“I didn’t think you were,” she’s looking at him, eyes far too careful. Don't go there. But he knows if she said that, it would be acknowledging there is a there to go to; he can't read her, but some things he knows.
“Didn’t you?” he asks, staring straight ahead, leaning against the wall to allow her to pass first. They teach you that at Harvard.
“No,” she says, “it’s a good idea. Not being in love with me. It’s a good idea.”
“Why,” he asks, just because.
She’s walking in front of him and it’s a relief to be able to look, to not have to look away at every moment like he doesn’t want to. “I’m not…easy to love. I take much more than I give.”
“I’m in love with you.” he says, his hand resting against the chair hers had rested against a moment ago. A degree of separation.
She turns back to look at him, once. “I know,” she says.
(She kisses him later in his office, close-mouthed and apologetic; doesn't ask for anything. And it’s déjà vu all over again.
He could ask her to stay, he knows. She would. Help him try to get her out of his system. If he tries hard enough, sometimes he can convince himself. That's something they teach you at Harvard.
She still leaves more than she stays; there's an exact statistic in his head. He doesn't ask.)
[In the deep water there is no such thing as a second chance.
She wakes up again, of course.
But she dies.
Depending on how you look at things; that’s the important part.]
"Shouldn't you be out massacring villages or something?” he steps back from the floating bits of paper, leaning against the door, “because I have to tell you, Elena, as a modified version of the standard procedure of the Post Transition Oh-Fuck-I’m-A-Beautiful-Young-Immortal-C
She tears out the next page, doesn’t look up.
He picks up a piece of paper, his gaze narrowing as he looks down, and when she inadvertently catches his eyes, she looks away first.
See, it isn’t losing if she isn’t playing the game.
He holds it higher, reads in a high falsetto, because if he didn’t, then this would be something else, something more— something more.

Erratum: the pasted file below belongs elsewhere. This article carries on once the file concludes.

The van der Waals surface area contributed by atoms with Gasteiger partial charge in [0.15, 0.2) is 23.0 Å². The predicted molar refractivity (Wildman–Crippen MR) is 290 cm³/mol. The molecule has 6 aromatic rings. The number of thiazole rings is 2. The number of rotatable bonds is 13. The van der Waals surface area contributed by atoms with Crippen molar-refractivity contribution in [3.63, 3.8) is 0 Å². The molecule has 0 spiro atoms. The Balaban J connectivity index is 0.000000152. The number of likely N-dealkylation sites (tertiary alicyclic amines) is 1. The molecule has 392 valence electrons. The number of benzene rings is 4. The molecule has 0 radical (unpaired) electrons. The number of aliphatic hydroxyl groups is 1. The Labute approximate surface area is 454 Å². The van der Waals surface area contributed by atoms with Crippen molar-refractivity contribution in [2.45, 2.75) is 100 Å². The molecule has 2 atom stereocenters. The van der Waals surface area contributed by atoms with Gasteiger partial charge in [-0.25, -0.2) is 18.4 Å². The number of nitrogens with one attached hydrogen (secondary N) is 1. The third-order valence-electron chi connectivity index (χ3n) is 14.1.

“Dear Diary, today Stefan and I discussed dental insurance. I think we should wait to see if the world markets collapse again in 3065 before making a decision, but Stefan thinks it’d be imprudent to decide later than 2089. I feel like Stefan’s attempt at spontaneity, to keep up with what he imagines my vampiric alter-ego desires, is straining our relationship, and I am distraught at what the consequences could be.”
“Get out,” she says briefly, biting down hard on her lip to stop any more words, because her life is bound to be an endless monotony of them and she’d rather save them so they don’t lose meaning when she has to repeat them over and over through the years; stay away, I don’t want you, keep your distance, I never wanted you, don’t stand so close, I couldn’t want you if I wanted to. What is want anyway? Is the word a complete signifier for what it means? Would it feel different if it was called something else? After all she has time enough for the grand philosophical debates and existential crises.
The tip of the fang slices right through her lip, and yeah, she forgets sometimes.
“So, any particular reason why you're tearing out your wildly exciting Diary of Anne Frankenstein?”
He’s looking at the blood. Or maybe he’s just looking at her mouth. She doesn’t know.
“I kept them because,” it isn’t losing if she isn’t playing the game, “because…for someone else to read someday. Grandchildren maybe. Discovering it in the attic or something." she laughs, almost, "Get out.”
Apparently she can never stop when it’s him. It’d be something else if it wasn’t so ridiculous.
He’s still looking at her and, she almost can’t help it, “I don’t want you.” It’s childish, a complete non-sequitur, but she’s going to be eighteen forever, so.
“What is want anyway?” she adds in auto-pilot mode, because he’s still looking at her and being a vampire doesn’t make his expressions any easier to read.
(But apparently one of the drawbacks of heightened senses is that there are too many conflicting, contradictory shades and she doesn’t have a word for the color of his eyes anymore. )
He looks mildly amused because somehow he became the Mr. Totally In Control Guy and she became The Girl Dramatically Tearing Out Pages of Her Diary because she’ll never get to name her daughter that name she’d once read in a book she doesn’t remember the name of.
She turns away. I never wanted you.
He's fiddling with her drawer, she can tell, but it’s the far –too-loud sound of tape ripping that makes her look up again.
“What are you doing?”
He shrugs, “what I do best, apart from everything else that I do best. Cleaning up.”
And when she looks over his shoulder, his hands still working swiftly, the jagged break in the middle cuts her words in half and they’re misaligned, because he apparently can’t be bothered to actually, you know, be decent and align the pieces, so it won’t be a pain to read a hundred years later. Even though he totally could because he has excellent hand-eye coordination and an eye for symmetry. Because he’s a vampire. She knows these things. She’s one too, after all.
The next strip of tape doesn’t sound so loud because and she bites her lip with human teeth. She forgets sometimes.
Only sometimes. But sometimes.
[In the cold room, there is a mockery of a second chance.
She wakes up again.
She dies, of course.
But she wakes up again.
Depending on how you look at things; that’s the important part.]